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Teen Driver Safety Week: Tips to Share With Your Teen

National Teen Driver Safety Week is October 18-24, 2015. Motor vehicle accidents are the leading cause of death for teens in the United States. In 2013, 2,614 teen drivers were involved in fatal crashes and an estimated 130,000 were injured.

While inexperience is often a contributing factor, alcohol, failing to wear seat belts, texting, and extra passengers can also lead to a serious crash. According to the National Highway Traffic Safety Administration (NHTSA), six percent of the teen drivers who were involved in fatal crashes in 2013 were distracted at the time of the accident. Even though they are not yet able to purchase alcohol legally, teen drivers are also at a greater risk of death in alcohol-related crashes compared to drivers in all other age groups.

Despite the risks associated with teen drivers, a recent survey revealed that only 25 percent of parents have had a serious talk with their children about the key components of safe driving. Even if you have talked with your teen, it also never hurts to continually drive home the message.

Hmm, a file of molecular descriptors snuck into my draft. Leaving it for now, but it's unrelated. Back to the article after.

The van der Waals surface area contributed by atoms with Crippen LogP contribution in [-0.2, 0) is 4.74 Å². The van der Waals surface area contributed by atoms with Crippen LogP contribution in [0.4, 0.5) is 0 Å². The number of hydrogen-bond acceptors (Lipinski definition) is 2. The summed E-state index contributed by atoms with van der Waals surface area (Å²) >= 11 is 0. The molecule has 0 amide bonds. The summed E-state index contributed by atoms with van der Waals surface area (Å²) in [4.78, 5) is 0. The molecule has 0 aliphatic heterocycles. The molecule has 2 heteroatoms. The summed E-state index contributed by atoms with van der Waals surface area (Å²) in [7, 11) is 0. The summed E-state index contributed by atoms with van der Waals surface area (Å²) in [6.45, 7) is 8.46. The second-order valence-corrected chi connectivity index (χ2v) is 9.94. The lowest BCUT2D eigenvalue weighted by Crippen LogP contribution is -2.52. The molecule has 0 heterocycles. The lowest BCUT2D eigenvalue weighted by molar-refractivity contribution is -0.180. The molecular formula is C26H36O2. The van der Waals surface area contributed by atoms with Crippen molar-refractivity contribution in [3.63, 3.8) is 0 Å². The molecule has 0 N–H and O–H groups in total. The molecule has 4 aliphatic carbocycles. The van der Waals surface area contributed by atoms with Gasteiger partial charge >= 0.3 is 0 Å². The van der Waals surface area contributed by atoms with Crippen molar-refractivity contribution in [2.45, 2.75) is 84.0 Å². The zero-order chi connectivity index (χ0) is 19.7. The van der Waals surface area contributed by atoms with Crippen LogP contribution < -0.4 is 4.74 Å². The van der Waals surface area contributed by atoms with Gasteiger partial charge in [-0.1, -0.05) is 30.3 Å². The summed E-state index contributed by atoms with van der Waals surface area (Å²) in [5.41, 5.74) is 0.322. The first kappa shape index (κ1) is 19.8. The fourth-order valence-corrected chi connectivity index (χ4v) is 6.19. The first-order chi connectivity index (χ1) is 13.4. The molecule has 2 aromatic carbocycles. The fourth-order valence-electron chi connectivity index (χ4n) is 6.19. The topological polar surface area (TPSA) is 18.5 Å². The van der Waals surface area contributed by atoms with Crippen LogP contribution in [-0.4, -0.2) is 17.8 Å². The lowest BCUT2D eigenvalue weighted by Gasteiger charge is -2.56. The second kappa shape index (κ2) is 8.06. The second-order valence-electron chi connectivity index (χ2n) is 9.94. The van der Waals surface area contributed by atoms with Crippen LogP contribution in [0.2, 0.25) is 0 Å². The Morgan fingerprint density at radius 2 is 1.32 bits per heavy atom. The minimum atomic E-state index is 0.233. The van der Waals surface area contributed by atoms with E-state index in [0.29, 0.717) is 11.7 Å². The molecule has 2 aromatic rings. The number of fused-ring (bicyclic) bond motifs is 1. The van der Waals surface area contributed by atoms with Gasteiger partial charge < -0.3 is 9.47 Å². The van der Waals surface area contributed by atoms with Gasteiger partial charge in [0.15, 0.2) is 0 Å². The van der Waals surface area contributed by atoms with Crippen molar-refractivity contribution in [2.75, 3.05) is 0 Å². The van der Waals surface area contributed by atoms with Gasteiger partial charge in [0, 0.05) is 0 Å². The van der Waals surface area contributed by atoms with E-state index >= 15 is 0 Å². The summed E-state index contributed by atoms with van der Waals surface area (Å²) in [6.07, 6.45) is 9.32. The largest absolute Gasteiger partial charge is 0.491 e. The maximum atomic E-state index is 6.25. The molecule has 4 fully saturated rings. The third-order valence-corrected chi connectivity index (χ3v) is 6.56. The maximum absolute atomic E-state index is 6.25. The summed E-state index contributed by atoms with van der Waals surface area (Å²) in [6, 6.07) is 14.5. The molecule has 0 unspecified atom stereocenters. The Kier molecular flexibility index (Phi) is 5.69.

With this in mind, we would like to share the NHTSA’s “5 to Drive” rules for parents and teens:

No Drinking and Driving. Set a good example by not driving after drinking. Remind your teen that drinking before the age of 21 is illegal, and alcohol and driving should never mix no matter your age.

Buckle Up. Every Trip. Every Time. Front Seat and Back. Lead by example. If you wear your seat belt every time you’re in the car, your teen is more likely to follow suit. Remind your teen that it’s important to buckle up on every trip, no matter how far or how fast.

Put It Down. One Text or Call Could Wreck It All. Remind your teen about the dangers of texting or dialing while driving, and that the phone is off-limits when they are on the road. It’s equally important to model safe driving habits for your teen—you shouldn’t text and drive either.

Stop Speeding Before It Stops You. Drive the speed limit and require your teen to do the same. Explain that every time your speed doubles, your stopping distance quadruples.

No More Than One Passenger at Any Time. With each passenger in the vehicle, your teen’s risk of a fatal crash goes up.